My daughter loves to ask me, “Dad, will you tell me a bad story of when you were a kid?” By “bad,” she doesn’t mean she wants to hear a poorly told story. She means she wants to hear about moments in my life that were filled with drama. Like when I broke my wrist, got a concussion, or caused the church toilet to overflow during a Sunday service. She wants to hear me express all the emotions of pain, embarrassment, and silliness that come out in these stories.
Of course, my daughter is not alone in this, we all love to hear “bad” stories. When you pull up your Netflix account, you see countless stories of murder, betrayal, and scandal. We watch the kinds of things on TV that we would never want to actually happen in our own life because we love to get caught up into the drama of it all. We love the way stories pull our emotions through sadness, anger, and joy all in about an hour and a half.
Yet, the stories we tell ourselves about ourselves are critical for becoming better parents to our children. For instance, recently, I was putting my kids to bed after a long day of work. I had some difficult conversations with people that day and I was exhausted. When I’m tired after a long day, I’m not the most enjoyable person to be around. I tend to be more critical and irritable than normal. So, when my son and daughter both didn't want to go to sleep at their usual bedtime that night, I got grumpy. I was huffing and puffing, instead of responding with grace and compassion. When they finally fell asleep, I laid down on the couch with regret. I began to rehearse the last hour of events and tell myself how bad I was at parenting.
After I grew tired of this negative self-talk, I texted a friend and let him know what was going on. He responded with the most encouraging words. He said, “Even if you feel like it went poorly, at least you were there. Dad life is tough!” With grace, my friend offered me a counter-narrative to the story going through my head. It was just what I needed to get out of my negativity loop and get back into the life God has given me.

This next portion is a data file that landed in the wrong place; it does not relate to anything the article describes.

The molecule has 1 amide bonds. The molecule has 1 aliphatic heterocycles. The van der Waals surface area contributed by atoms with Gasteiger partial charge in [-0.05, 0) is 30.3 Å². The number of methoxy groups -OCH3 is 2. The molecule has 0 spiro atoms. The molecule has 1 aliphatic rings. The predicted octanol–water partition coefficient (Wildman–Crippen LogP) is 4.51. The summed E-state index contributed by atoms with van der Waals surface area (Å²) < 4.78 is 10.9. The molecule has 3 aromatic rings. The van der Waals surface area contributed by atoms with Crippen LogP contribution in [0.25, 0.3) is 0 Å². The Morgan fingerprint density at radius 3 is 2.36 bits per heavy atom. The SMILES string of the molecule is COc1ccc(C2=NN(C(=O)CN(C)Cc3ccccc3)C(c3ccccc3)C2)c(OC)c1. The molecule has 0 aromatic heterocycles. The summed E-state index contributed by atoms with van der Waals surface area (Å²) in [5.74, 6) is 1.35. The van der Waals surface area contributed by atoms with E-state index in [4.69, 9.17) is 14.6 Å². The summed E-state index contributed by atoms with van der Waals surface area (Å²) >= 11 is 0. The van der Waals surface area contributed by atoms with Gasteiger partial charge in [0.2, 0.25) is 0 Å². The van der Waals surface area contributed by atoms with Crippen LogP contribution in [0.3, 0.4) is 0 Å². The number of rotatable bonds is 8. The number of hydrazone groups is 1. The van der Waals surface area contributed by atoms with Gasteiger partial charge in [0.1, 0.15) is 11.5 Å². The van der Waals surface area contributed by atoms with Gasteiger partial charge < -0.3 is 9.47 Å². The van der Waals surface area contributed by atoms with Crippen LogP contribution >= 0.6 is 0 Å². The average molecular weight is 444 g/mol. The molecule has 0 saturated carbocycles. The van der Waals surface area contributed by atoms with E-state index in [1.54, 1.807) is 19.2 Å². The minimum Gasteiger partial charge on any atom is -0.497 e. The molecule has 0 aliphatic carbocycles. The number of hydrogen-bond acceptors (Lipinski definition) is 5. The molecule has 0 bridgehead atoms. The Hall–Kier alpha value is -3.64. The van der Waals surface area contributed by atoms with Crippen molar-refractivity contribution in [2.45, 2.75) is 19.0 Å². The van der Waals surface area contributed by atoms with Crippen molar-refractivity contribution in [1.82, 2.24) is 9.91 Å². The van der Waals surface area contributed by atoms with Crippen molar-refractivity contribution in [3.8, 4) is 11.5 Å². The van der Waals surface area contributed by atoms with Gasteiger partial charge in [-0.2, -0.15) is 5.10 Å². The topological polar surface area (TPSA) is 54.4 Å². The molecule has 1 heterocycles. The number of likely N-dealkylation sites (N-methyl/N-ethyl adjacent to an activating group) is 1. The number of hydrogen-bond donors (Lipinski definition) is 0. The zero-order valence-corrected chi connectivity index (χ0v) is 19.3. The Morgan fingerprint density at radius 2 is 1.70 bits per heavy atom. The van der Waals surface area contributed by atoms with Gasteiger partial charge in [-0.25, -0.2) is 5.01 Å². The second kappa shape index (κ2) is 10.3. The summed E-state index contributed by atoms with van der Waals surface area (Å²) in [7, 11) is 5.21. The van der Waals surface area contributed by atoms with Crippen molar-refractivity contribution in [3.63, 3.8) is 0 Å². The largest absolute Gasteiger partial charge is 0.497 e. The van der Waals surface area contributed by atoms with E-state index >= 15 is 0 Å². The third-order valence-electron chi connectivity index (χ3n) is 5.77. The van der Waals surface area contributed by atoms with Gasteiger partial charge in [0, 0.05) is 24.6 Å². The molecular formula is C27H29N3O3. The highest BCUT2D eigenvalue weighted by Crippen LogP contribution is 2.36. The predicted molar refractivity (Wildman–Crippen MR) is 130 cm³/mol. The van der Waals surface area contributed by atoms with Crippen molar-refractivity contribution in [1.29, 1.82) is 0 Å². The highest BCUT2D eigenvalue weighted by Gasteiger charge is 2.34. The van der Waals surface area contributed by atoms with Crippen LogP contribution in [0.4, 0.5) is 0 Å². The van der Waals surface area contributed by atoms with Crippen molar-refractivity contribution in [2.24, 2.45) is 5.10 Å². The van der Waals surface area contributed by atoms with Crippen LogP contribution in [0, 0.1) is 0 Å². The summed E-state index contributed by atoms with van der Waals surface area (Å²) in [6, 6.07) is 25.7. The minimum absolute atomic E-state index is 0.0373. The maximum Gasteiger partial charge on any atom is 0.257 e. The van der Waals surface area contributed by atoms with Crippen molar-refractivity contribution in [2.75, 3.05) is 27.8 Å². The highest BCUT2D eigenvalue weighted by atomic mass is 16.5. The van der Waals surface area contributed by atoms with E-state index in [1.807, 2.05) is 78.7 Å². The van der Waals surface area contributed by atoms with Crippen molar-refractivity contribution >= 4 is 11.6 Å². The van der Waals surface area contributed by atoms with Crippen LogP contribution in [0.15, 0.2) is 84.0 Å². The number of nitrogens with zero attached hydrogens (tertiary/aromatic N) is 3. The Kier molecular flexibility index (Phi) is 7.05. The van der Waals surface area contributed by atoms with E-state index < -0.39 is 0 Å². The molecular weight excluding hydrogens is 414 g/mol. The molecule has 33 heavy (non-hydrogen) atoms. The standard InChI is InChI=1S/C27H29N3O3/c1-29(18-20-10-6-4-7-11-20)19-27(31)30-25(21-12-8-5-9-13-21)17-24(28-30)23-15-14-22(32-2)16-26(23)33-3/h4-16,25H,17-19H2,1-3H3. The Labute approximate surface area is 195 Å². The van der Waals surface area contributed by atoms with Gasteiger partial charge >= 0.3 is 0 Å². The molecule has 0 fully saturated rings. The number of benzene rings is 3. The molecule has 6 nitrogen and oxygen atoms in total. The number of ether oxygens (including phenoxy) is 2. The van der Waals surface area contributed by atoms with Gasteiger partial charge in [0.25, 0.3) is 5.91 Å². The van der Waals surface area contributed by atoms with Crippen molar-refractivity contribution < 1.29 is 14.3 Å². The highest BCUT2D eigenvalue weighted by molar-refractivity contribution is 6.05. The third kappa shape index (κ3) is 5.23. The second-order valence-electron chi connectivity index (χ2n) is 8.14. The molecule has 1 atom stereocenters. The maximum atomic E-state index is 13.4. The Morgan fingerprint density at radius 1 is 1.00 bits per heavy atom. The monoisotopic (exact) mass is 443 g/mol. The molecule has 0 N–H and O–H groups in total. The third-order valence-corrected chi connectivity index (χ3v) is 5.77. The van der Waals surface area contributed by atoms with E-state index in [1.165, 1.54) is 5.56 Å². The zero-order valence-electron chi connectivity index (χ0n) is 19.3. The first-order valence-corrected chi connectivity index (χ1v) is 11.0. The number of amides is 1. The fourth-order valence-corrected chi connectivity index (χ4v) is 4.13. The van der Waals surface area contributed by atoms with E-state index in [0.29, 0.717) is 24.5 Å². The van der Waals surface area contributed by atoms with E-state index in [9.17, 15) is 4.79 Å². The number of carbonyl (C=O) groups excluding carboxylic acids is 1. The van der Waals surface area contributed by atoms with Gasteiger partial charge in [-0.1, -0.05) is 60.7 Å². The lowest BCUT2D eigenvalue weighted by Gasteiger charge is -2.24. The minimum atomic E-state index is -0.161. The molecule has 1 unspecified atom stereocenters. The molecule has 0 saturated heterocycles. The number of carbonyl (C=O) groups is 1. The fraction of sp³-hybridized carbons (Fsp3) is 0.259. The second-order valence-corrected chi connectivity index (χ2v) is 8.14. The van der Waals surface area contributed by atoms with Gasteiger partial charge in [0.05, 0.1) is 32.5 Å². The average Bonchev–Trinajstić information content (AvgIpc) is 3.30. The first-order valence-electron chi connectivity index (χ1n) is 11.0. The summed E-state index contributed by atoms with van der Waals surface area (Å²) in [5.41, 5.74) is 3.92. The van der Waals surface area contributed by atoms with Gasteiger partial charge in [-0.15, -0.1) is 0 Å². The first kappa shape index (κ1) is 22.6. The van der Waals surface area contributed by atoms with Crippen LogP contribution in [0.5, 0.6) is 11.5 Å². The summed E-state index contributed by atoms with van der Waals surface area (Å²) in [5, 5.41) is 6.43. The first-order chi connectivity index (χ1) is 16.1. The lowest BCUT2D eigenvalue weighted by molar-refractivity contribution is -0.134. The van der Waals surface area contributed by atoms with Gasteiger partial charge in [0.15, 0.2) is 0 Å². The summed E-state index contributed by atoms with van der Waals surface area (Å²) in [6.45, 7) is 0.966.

When parenting gets tough, we need to tell ourselves good stories. Instead of dwelling on that negative self-talk, we can look back over our parenting careers and be reminded of God’s faithfulness throughout. As the 19th century English priest, John Henry Newman, reflects on King David’s life, he writes,
“Such was the thankful spirit of David, looking back upon the past, wondering and rejoicing at the way in which his Almighty Protector had led him on, and at the works He had enabled him to do; and praising and glorifying Him for His mercy and truth” (Parochial and Plain Sermons, vol. 5, 75).
David, the man after God’s own heart, spent countless hours reflecting on past stories of God’s work in his life (1 Chronicles 29:10-20; Psalm 16). This kind of meditation is one that will empower us to face the difficult moments of parenting.
In those moments when we are ready to pull our hair out, we need to slow down and remind ourselves that God’s story is our story. We are God’s children, created in his image to glorify him, as we enjoy him forever (Romans 8). When we ran away from him, he went into the far country to find us (John 1:14). When we rejected him, he offered the other cheek (Isa. 53). When we were ashamed of him, he called out our name in love. When he sees us struggling as parents, he pours out his grace in the Holy Spirit, so that we might rely more fully on him.
One practical way to stay present to God’s story in parenting is by reminiscing with your spouse or another person who has seen your children grow about past memories of God’s mercy in parenting. Recently, I intentionally reminisced about our family road trip last Summer with my wife. It was fun to relive a memorable week and relish all the wonderful family time we had. Reflecting in community provides a valuable perspective when we feel stuck.
Recalling the important family stories reminded me that we strive to create an environment where our children can feel loved and nurtured as well as adventurous. It reminded me that even though parenting is difficult, it’s full of joyful times. God has been so kind to give us dynamic children that know how to test boundaries, but also know how to give and receive love.
As John Henry Newman reminds us, let’s remember God’s grace in our lives. He writes,
“Let us try to gain a truer view of what we are, and where we are, in His kingdom. Let us humbly and reverently attempt to trace His guiding hand in the years which we have lived. Let us thankfully commemorate the many mercies He has given to us in time past, the many sins He has not remembered, the many dangers He has averted, the many prayers He has answered, the many mistakes He has corrected, the many warnings, the many lessons, the much light, the abounding comfort which He has from time to time given” (Parochial and Plain Sermons, vol. 5, 84).
As we remember these stories, we will know that as we parent, we parent as God’s child and with God’s equipping.
Rev. Dr. Steven Koster